Finally, some good news as food prices ease Finally, some good news as food prices ease Finally, some good news as food prices ease

Finally, some good news as food prices ease

Ole Hansen

Head of Commodity Strategy

Summary:  Global food price inflation has since peaking in March shown signs of easing, and so far, this month we are seeing most major commodity futures trading lower. If sustained it will come as a welcome relief to consumers around the world, many experiencing hardship from the recent surge in cost-of-living expenses. The weakness has been led by wheat and edible oils; the two food categories impacted the most by Russia's war in Ukraine. However, given the continued tightness and worries about Ukraine, an extended decline seems unlikely until this season's production levels become clearer

Global food price inflation, currently running at a near 23% on an annual basis according to the FAO, has since peaking in March showed signs of easing. The Global Food Price index compiled monthly by the UN organisation reached a record peak in March after Russia’s attack on Ukraine, a key global supplier of high-quality wheat and the biggest exporter of sunflower oil, helped turbocharge prices to levels raising concerns of a global food crisis.

Since then, however, some of the worries have started to ease with palm oil prices suffering a steep decline on the prospect for increased supplies from Indonesia, a major producer who temporarily implemented export restrictions back in March. Winter wheat harvesting in Europe and North America meanwhile have eased some of the supply concerns triggered by lack of Black Sea shipments from Ukraine.

The prospect of sharply lower prices, however, remains doubtful with weather worries still a key focus in countries like India and key growing regions in France. In addition, and important from a food security perspective next winter, negotiations to export Ukrainian grain through a protected corridor in the Black Sea has made little progress, and unless Ukraine can empty its silos before the next albeit much reduced harvest arrives, the prospect of lower-than-expected available supply will linger on.

In order to gauge the level of tightness in each market, we often look at the 12-month spread between the spot futures contract and the one expiring one year into the future. The chart below shows very clearly how the agricultural market has changed during the past couple of years. During a six-year period from 2014 the agriculture market witnessed a period of ample supply driven by crop friendly weather and low input costs. During this time, the market was trading in contango meaning spot prices commanded the lowest price relative to deferred.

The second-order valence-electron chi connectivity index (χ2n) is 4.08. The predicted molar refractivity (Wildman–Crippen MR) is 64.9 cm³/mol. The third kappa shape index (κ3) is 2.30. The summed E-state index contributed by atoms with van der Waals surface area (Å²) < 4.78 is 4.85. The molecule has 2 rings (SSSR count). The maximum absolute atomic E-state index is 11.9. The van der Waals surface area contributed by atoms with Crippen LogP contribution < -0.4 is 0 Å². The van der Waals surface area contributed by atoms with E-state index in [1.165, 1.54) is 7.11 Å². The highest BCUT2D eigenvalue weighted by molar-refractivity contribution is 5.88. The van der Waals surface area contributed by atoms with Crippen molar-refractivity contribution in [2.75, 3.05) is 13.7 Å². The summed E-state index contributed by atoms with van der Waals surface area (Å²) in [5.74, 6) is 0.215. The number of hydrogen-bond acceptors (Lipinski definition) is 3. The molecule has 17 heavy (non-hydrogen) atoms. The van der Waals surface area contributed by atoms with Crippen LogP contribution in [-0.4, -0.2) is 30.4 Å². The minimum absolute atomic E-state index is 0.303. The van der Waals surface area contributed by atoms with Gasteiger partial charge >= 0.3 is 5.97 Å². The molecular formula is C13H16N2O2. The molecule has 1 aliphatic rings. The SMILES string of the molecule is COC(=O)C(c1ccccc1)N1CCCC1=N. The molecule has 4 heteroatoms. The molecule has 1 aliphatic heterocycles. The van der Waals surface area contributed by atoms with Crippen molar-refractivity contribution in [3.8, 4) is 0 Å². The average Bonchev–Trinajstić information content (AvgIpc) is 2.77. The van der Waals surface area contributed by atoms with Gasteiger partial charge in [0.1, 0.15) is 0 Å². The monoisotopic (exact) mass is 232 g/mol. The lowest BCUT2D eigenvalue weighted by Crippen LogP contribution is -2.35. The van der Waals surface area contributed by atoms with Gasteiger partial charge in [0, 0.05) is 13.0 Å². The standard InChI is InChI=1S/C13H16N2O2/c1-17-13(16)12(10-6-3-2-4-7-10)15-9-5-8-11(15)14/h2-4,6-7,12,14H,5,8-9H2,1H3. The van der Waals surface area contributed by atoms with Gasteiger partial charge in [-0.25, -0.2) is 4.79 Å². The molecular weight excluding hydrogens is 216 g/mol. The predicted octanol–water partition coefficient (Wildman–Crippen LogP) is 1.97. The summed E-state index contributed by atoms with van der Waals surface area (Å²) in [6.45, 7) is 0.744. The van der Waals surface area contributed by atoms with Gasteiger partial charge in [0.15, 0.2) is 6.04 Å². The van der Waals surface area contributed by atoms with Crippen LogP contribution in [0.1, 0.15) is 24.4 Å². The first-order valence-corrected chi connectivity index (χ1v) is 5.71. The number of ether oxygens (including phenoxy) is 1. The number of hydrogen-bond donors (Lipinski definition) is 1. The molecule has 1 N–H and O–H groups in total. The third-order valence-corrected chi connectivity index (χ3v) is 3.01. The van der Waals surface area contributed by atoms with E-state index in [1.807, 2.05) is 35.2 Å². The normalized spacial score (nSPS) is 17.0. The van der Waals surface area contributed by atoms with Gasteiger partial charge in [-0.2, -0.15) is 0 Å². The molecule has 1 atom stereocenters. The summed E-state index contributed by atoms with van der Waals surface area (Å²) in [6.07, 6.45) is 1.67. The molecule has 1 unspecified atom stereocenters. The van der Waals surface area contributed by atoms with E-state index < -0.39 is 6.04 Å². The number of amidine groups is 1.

This benign and calm period was suddenly disrupted in early 2020 when the pandemic led to a temporary breakdown in supply channels. In addition, the weather phenomena of colder than normal temperatures in the region of the equatorial Pacific Ocean, called La Ninã started to create challenging growing conditions, especially in South America, but also the USA and Australia. These price supportive developments were then turbocharged in early 2022 by surging cost of diesel and fertilizers and by Russia’s attack on Ukraine, a major global supplier of key food items from wheat and corn to sunflower oil.

However, the easing conditions since the March peak has seen the CBOT wheat one-year spread from a near 15% backwardation to a small contango. In Europe however, the one year spread in Paris Milling wheat remains elevated at a near 15% backwardation, highlighting current challenges to the European crop outlook and uncertainties about the outlook for new crop supplies from Ukraine this coming autumn.

Managed money accounts, also known as speculators, given how they leverage their positions using futures markets, have been net sellers of the nine food commodity futures tracked in this update since late April, almost one month before prices started to turn lower. Whether it was overbought markets or the temptation to book some profit following a strong run up in prices remains unclear, but from a record 1,112,000 lots representing a nominal value of $51.6 billion on April 22, that figure had dropped to 750,000 lots and $35 billion during the latest reporting week to June 14.

Since April, head and shoulder formations have emerged on CBOT wheat charts, both the current front month of September and the December contract, which best reflects the final availability following this season's harvest. For the recent weakness to stick and extend, the break below necklines at $10.37 in September (last at $10.36) and around $10.48 in December (last at $10.52) needs to be decisively broken.

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